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Weird function challenge (Posted on 2006-08-15) Difficulty: 4 of 5
Find a function f:R->R (R the set of real numbers), such that

1. f has a discontinuity in every rational number, but is continous everywhere else, and
2. f is monotonic: x<y → f(x)<f(y)

Note: Textbooks frequently present examples of functions that meet only the first condition; requiring monotonicity makes for a slightly more challenging problem.

See The Solution Submitted by JLo    
Rating: 4.3000 (10 votes)

Comments: ( Back to comment list | You must be logged in to post comments.)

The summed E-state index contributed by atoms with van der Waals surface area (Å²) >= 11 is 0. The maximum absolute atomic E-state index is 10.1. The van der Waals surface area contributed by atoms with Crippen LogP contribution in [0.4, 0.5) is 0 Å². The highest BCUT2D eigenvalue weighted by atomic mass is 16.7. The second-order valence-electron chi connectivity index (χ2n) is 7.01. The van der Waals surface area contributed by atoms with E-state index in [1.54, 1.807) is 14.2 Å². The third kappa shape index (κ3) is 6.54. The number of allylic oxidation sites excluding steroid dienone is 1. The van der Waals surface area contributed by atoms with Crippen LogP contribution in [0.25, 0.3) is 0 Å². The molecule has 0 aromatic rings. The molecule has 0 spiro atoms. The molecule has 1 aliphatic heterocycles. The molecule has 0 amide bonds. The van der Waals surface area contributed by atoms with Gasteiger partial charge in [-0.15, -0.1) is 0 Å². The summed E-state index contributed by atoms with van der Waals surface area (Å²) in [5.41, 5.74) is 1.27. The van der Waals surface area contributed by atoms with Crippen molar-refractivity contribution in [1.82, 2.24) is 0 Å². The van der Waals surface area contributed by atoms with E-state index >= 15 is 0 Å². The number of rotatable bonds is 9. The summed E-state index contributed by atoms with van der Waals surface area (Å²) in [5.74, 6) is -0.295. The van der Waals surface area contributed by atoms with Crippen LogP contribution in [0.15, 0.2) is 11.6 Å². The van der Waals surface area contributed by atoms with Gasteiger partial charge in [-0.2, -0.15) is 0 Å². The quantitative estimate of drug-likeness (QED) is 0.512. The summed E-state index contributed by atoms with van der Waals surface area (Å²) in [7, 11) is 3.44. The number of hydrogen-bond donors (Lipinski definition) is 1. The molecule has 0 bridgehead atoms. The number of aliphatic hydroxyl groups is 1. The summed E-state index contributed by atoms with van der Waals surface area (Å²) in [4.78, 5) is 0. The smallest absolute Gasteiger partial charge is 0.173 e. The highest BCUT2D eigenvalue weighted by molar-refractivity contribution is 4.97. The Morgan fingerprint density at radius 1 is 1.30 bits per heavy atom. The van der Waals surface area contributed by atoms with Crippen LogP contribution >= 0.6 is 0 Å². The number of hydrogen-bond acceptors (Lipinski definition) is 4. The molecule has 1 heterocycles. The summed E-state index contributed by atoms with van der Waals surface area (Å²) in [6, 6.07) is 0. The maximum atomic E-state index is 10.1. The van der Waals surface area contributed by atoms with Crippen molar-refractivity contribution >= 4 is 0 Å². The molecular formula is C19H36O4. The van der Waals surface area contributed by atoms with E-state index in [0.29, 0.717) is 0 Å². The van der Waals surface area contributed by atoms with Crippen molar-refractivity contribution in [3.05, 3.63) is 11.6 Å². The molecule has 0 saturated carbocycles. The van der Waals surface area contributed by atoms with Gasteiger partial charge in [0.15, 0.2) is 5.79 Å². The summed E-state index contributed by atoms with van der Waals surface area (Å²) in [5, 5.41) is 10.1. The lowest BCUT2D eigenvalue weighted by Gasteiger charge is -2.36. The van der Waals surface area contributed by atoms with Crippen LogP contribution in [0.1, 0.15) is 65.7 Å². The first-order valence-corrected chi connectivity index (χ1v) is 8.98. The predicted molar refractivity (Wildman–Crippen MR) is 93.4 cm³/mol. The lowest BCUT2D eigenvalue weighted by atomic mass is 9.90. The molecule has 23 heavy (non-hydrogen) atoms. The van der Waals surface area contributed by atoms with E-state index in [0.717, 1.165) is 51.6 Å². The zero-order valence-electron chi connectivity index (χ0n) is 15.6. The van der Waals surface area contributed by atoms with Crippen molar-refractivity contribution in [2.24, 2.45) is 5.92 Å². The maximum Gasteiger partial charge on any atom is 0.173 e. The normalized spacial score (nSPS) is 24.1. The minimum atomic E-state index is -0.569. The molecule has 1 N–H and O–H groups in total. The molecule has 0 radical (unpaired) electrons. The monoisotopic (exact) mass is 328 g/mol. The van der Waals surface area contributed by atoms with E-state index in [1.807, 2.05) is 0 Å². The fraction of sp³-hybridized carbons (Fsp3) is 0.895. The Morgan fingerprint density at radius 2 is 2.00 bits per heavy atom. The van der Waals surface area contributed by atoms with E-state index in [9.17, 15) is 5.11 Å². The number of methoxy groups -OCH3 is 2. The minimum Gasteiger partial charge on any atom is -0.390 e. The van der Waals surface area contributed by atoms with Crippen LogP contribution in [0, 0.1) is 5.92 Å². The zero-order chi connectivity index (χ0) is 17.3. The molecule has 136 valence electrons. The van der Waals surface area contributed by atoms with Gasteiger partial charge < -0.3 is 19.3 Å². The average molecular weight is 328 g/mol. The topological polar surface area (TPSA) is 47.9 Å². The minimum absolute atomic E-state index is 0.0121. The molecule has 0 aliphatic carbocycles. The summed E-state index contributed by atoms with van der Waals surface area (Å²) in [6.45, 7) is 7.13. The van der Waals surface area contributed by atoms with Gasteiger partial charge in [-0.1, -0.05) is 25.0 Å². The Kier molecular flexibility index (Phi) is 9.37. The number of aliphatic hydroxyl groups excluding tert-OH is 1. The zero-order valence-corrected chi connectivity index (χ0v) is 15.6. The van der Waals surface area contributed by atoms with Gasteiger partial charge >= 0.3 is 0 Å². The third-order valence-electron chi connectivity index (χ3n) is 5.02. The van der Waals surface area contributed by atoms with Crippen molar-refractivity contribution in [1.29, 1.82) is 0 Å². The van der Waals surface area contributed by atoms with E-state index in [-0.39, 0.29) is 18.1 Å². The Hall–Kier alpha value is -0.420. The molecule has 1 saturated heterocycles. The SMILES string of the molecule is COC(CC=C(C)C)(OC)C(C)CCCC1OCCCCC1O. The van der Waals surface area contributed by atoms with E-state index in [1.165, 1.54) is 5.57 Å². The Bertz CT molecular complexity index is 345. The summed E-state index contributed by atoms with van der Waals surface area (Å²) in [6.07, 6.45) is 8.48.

re(2): Uncle! (1st condition satisfied) | Comment 5 of 33 |
(In reply to re: Uncle! by Bractals)


The function is continuous at irrationals if you can always pick an epsilon so that all values within the epsilon neighborhood are arbitrarily close to the value of the function at the irrational.

My text gives as an example:

F(x) = 0 if x irrational,
       = 1/n where x is a rational expressible as m/n,
           where m and n are  relatively prime.

For instance, this is continuous at Pi.
I can always find a small neighborhood of Pi such that all rationals in the neighborhood evaluate to something that is arbitrarily close to zero.

However, this is discontinuous at 2.  F(2) = 1/2, but every neighborhood of 2, no matter how small, contains irrationals (whose function has a value of 0).

Edited on August 18, 2006, 10:34 am
  Posted by Steve Herman on 2006-08-18 10:32:52

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